2. 4 out of 5

    Natasha

    My family says I am morbid but I'm now wanting to tour The National Hansen's Disease Museum in Carville, LA. This book was fascinating to me and unfortunately the story of leprosy seems to overlap with the early years of AIDS as far as fear of the unknown and how that led to the illness often being considered evidence of moral sin. My family says I am morbid but I'm now wanting to tour The National Hansen's Disease Museum in Carville, LA. This book was fascinating to me and unfortunately the story of leprosy seems to overlap with the early years of AIDS as far as fear of the unknown and how that led to the illness often being considered evidence of moral sin.

  3. 5 out of 5

    Artnoose McMoose

    Reading up on Kalaupapa, the leprosy settlement on Moloka'i led me to this thorough and well-researched book about the disease itself. After writing a book about polio (which he contracted as a child) he went on to write this history of leprosy, now called Hansen's Disease after the doctor who first isolated the bacteria that cases it. Leprosy is such an interesting disease, both historically and medically. In many ways it is unlike any other. He starts with theories on the origin of the disease Reading up on Kalaupapa, the leprosy settlement on Moloka'i led me to this thorough and well-researched book about the disease itself. After writing a book about polio (which he contracted as a child) he went on to write this history of leprosy, now called Hansen's Disease after the doctor who first isolated the bacteria that cases it. Leprosy is such an interesting disease, both historically and medically. In many ways it is unlike any other. He starts with theories on the origin of the disease and the way its references in the Bible shaped the way Western cultures saw it. He brings the reader through the Middle Ages and then to the era of separation. There has been (and is still) a tension between whether to separate Hansen's Disease patients from the rest of society or whether the threat of expulsion does ultimately more damage by discouraging disclosure. Gould discusses the different way cultures around the world have treated Hansen's Disease and its sufferers. He also mentions the major settlements and how many of them reflected the colonial mores of the time. This book is informative while also being interesting to read. Gould includes many facts as well as personal stories. I am looking forward to reading his book about polio someday.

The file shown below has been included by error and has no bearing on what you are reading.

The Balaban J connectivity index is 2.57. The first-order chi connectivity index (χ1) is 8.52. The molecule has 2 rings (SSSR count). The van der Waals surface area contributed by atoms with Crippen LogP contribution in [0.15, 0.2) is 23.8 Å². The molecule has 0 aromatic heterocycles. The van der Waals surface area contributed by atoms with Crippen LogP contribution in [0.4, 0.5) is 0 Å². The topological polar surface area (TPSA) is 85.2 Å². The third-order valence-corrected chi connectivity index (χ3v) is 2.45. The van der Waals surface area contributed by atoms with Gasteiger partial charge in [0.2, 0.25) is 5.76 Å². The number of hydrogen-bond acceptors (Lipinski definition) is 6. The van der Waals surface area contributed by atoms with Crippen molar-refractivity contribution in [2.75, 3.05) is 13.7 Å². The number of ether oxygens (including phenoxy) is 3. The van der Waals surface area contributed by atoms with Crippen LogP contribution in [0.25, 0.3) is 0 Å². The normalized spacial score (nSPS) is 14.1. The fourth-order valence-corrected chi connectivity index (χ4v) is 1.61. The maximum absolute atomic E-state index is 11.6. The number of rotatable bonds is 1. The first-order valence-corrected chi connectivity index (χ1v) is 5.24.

4. 4 out of 5

    Mattie Richards

    Maybe I just have a short attention span, but there must have been a way to condense most of the information and history?

  5. 5 out of 5

    Melissa

    I don't know a lot about leprosy, but after hearing someone speak at church on modern leprosy I thought I would find out more. This was a great introduction to how leprosy has been treated, and was even more insightful when I read about Molokai, Hawaii near my recent vacation. It was dry reading at times, and I read it over many weeks. I don't know a lot about leprosy, but after hearing someone speak at church on modern leprosy I thought I would find out more. This was a great introduction to how leprosy has been treated, and was even more insightful when I read about Molokai, Hawaii near my recent vacation. It was dry reading at times, and I read it over many weeks.

  6. 4 out of 5

    Michelle L

    Very interesting read.

  7. 5 out of 5

    John Meekins

    An excellent book.

  8. 4 out of 5

    Darrell

    read it for a class project a thorough history but drags a little for my taste

  9. 5 out of 5

    Brittany

  10. 4 out of 5

    Ana

  11. 4 out of 5

    Ashlie Duarte

  12. 5 out of 5

    Kate

  13. 5 out of 5

    Beka

  14. 5 out of 5

    Miranda

  15. 4 out of 5

    Emily

  16. 5 out of 5

    Hrynn Caddock

  17. 4 out of 5

    Lynn Parker

  18. 4 out of 5

    Rebecca Alcantara

  19. 4 out of 5

    Toni Saylor

  20. 5 out of 5

    David Poole

  21. 5 out of 5

    William Whalen

  22. 4 out of 5

    Allison Hillman

  23. 5 out of 5

    Priscilla Taylor

  24. 5 out of 5

    Peter Macinnis

  25. 4 out of 5

    Cathy

  26. 4 out of 5

    Alane

  27. 5 out of 5

    Susan

  28. 5 out of 5

    Elise

  29. 4 out of 5

    Rachael

  30. 4 out of 5

    Megan